Wednesday, December 27, 2017

A Review of Steven Singer's New Book: Gadfly on the Wall

In his new book, Gadfly on the Wall: A Public School Teacher Speaks Out on Racism and Reform, education blogger Steven Singer has collected some of the most informative and provocative essays from his popular blog, Gadfly on the Wall. Singer's voice is one of the most necessary in the entire education reform blogosphere, because Singer is a practicing teacher, whose writing is both passionate and informed. If he sometimes sounds indignant, that indignation is rooted in the wisdom that comes from being on the front lines of the debate as a practicing educator, as a parent, and as an advocate for children and public education.

While the topics he tackles are very serious indeed, his writing style carries the reader along on a wave of short declarative statements that pull no punches and take no prisoners. If you find your passion for the good fight against the corporate education reformers flagging, this book is sure to buck up your spirits and get you ready to carry on with the battle.

The book is divided into four sections. Three of the sections cover topics you would expect to find in a book like this: school choice, standardized testing, teaching in the age of the Common Core. Each of these sections provide thoughtful critiques from the perspective of a teacher, father and public school advocate. It is in the least expected section, however, which leads off the book, that Singer makes a singular contribution to the literature on education reform. The section is titled, Racism and Prejudice, and this section alone is not only worth the price of the book, but should be required reading for every current and prospective teacher in the country.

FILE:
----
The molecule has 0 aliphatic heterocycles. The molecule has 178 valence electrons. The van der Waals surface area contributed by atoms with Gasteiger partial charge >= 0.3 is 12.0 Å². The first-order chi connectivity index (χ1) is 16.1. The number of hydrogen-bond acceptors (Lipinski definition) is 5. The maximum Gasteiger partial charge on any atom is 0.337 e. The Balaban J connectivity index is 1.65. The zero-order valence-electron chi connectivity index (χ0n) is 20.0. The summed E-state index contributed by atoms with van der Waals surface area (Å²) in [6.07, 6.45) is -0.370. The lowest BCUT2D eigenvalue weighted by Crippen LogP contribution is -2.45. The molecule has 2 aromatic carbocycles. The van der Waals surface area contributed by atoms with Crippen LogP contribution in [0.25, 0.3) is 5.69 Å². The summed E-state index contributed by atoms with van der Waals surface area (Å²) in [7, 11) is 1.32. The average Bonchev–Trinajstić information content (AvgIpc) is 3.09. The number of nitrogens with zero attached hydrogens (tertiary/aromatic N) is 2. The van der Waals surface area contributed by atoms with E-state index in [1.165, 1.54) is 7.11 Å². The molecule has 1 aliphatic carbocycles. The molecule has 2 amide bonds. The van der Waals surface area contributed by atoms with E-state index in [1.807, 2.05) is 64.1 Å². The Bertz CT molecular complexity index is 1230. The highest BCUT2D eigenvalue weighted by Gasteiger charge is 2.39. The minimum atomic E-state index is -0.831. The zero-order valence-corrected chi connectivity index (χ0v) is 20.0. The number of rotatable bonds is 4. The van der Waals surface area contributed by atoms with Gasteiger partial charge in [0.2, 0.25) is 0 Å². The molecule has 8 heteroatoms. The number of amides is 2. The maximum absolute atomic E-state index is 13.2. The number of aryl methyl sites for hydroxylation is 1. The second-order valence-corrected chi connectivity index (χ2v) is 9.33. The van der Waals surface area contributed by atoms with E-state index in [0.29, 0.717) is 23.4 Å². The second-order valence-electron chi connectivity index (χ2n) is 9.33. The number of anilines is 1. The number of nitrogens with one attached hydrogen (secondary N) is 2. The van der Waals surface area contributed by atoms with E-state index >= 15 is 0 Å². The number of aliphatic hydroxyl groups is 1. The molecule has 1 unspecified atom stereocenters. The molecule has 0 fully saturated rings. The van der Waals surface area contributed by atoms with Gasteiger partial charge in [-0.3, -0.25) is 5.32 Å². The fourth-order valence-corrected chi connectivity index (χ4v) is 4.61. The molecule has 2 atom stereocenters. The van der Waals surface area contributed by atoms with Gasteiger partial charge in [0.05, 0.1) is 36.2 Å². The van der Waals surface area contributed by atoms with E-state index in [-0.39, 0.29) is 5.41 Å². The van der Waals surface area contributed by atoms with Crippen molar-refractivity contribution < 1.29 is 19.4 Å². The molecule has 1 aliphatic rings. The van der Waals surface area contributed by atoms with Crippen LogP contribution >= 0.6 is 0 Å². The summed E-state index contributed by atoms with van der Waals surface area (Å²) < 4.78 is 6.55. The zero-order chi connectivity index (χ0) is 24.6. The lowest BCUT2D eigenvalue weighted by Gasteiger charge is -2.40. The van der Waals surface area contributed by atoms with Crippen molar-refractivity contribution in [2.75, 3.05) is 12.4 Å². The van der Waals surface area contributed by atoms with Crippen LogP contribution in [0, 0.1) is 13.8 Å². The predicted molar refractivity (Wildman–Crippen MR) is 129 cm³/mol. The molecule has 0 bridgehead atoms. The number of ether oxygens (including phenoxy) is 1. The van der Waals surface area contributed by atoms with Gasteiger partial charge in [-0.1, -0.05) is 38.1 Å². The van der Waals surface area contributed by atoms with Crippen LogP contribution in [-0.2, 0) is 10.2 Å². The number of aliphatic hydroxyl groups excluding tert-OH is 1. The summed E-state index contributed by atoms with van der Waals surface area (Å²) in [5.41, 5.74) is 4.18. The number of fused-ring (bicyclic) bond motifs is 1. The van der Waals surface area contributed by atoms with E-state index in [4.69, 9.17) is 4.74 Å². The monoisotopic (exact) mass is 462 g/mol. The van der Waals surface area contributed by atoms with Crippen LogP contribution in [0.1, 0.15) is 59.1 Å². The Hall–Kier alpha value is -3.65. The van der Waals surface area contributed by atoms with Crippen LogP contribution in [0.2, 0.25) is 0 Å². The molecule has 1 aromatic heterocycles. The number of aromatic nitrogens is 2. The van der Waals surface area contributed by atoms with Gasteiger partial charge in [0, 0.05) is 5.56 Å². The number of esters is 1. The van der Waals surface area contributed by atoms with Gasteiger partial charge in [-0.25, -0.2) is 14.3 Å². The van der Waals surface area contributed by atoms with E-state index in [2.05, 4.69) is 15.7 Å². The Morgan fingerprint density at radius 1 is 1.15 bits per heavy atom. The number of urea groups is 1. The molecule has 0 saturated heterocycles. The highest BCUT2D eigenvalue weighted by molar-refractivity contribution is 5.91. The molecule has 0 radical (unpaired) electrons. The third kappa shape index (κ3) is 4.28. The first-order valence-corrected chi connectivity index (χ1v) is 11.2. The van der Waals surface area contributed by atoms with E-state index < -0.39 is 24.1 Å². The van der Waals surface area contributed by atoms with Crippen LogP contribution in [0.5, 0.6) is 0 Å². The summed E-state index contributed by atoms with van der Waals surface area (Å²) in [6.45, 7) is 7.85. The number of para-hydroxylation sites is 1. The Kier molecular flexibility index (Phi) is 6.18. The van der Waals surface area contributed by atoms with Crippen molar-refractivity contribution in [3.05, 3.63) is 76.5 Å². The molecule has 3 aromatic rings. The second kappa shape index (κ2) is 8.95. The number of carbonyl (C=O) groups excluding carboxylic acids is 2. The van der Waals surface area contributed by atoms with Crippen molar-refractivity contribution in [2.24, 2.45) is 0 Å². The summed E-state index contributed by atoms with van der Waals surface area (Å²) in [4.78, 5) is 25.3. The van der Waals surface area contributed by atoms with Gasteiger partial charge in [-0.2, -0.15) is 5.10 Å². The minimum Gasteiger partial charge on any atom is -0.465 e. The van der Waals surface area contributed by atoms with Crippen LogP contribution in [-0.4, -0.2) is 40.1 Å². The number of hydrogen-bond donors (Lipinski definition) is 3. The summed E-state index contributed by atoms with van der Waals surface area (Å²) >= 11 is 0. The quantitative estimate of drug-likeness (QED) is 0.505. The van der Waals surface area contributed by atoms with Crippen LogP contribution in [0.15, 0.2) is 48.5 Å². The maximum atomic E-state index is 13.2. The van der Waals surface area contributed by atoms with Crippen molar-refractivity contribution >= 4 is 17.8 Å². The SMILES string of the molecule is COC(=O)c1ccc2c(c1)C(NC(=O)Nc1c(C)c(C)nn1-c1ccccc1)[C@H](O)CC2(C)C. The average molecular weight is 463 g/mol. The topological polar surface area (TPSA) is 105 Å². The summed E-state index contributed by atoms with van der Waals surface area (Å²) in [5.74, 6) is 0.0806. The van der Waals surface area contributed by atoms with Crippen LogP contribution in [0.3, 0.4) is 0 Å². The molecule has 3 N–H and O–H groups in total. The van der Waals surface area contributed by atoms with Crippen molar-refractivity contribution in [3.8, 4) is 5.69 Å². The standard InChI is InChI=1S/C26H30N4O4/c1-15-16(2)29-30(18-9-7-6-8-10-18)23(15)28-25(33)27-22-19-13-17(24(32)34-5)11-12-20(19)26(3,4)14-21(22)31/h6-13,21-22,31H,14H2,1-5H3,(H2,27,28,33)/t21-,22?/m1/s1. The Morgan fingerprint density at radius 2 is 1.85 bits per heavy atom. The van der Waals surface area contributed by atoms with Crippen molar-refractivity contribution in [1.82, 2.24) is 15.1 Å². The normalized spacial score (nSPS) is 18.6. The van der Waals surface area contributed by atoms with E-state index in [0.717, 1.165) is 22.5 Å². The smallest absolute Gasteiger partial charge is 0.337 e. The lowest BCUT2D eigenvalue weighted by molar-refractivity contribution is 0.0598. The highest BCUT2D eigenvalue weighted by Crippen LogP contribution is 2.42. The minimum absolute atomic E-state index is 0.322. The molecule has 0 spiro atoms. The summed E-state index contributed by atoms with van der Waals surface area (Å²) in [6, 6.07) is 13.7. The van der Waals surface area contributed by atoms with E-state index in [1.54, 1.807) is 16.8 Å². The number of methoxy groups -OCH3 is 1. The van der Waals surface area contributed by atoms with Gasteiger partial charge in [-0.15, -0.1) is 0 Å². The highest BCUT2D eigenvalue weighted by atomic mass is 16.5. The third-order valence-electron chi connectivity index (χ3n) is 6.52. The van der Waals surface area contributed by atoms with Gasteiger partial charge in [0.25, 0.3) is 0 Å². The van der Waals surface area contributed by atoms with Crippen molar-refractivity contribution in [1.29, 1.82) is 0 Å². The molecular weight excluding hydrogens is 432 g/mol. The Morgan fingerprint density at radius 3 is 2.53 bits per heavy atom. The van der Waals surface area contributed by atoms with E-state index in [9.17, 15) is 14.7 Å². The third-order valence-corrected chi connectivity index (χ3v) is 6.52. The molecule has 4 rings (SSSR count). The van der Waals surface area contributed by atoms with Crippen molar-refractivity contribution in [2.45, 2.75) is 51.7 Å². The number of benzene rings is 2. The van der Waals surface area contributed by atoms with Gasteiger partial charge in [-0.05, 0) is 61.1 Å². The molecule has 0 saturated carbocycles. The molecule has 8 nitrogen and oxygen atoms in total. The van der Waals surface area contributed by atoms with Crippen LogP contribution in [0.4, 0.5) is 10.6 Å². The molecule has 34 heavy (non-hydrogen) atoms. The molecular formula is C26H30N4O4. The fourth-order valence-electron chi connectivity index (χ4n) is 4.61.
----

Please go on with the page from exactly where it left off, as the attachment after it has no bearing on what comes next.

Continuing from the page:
Singer, a white teacher teaching in a classroom full of mostly black students, takes a serious and knowing look at racism and its impact on his students, and by extension, all students of color, and our society as a whole. First of all, Singer owns up to his own racism and invites us to see our own racism and to reflect how this impacts our education system and our entire culture. Singer defines racism as "hate plus power." In other words, racism goes beyond prejudice, anyone of any race can be prejudiced, but racism requires the power that only whites have in our society, so racism in America is a problem that only whites can fix and they can only fix it, Singer suggests, by first admitting it.

And, Singer says, this is white America's problem to fix. With the power white's wield in our society, we must fix ourselves or the issue will never be fixed. So after recognition comes action. Singer suggests many ways teachers can work to fix the problem in a series of essays. The solutions he offers are as seemingly simple as respecting  African American naming practices, "White People Need to Stop Snickering at Black Names", to the complexities of classroom discussions about police brutality, "A Moment of Silence for Michael Brown," to the challenges of overcoming deeply ingrained attitudes about wealth and poverty, "Prejudice and Poverty - Why Americans Hate the Poor and Worship the Rich."

Ultimately, Singer is arguing that we must combat racism by "treating black folks fairly, equitably, and with an open heart." It is that open heart that we may find to be the greatest challenge, because as Singer skillfully shows in this section of the book, our history and our culture has not only closed our eyes to our inherent biases, but, as recent political events indicate, may have done great damage to our heart as well.